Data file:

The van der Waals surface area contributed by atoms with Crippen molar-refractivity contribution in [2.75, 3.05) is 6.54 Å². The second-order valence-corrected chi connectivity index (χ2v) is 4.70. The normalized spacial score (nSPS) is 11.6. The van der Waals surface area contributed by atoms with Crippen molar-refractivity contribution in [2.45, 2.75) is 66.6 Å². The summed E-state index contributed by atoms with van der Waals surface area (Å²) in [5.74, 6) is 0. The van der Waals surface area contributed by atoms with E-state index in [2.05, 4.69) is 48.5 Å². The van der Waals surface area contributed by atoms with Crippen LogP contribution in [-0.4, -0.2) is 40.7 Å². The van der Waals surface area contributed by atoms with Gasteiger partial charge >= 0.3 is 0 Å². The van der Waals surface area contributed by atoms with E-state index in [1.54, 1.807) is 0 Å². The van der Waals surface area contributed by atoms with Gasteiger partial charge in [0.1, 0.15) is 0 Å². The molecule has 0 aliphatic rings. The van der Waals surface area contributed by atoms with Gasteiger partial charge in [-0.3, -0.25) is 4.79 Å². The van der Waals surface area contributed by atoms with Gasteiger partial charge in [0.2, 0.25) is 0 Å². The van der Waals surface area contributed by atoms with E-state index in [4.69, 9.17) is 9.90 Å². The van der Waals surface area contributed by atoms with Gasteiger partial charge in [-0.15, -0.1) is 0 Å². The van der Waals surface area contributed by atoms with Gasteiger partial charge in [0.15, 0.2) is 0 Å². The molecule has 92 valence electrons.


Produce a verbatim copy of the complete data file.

The van der Waals surface area contributed by atoms with Crippen molar-refractivity contribution in [2.75, 3.05) is 6.54 Å². The second-order valence-corrected chi connectivity index (χ2v) is 4.70. The normalized spacial score (nSPS) is 11.6. The van der Waals surface area contributed by atoms with Crippen molar-refractivity contribution in [2.45, 2.75) is 66.6 Å². The summed E-state index contributed by atoms with van der Waals surface area (Å²) in [5.74, 6) is 0. The van der Waals surface area contributed by atoms with E-state index in [2.05, 4.69) is 48.5 Å². The van der Waals surface area contributed by atoms with Crippen LogP contribution in [-0.4, -0.2) is 40.7 Å². The van der Waals surface area contributed by atoms with Gasteiger partial charge >= 0.3 is 0 Å². The van der Waals surface area contributed by atoms with E-state index in [1.54, 1.807) is 0 Å². The van der Waals surface area contributed by atoms with Gasteiger partial charge in [0.1, 0.15) is 0 Å². The molecule has 0 aliphatic rings. The van der Waals surface area contributed by atoms with Gasteiger partial charge in [-0.3, -0.25) is 4.79 Å². The van der Waals surface area contributed by atoms with Gasteiger partial charge in [0.2, 0.25) is 0 Å². The van der Waals surface area contributed by atoms with E-state index in [4.69, 9.17) is 9.90 Å². The van der Waals surface area contributed by atoms with Gasteiger partial charge in [-0.15, -0.1) is 0 Å². The van der Waals surface area contributed by atoms with Gasteiger partial charge in [0.15, 0.2) is 0 Å². The molecule has 92 valence electrons.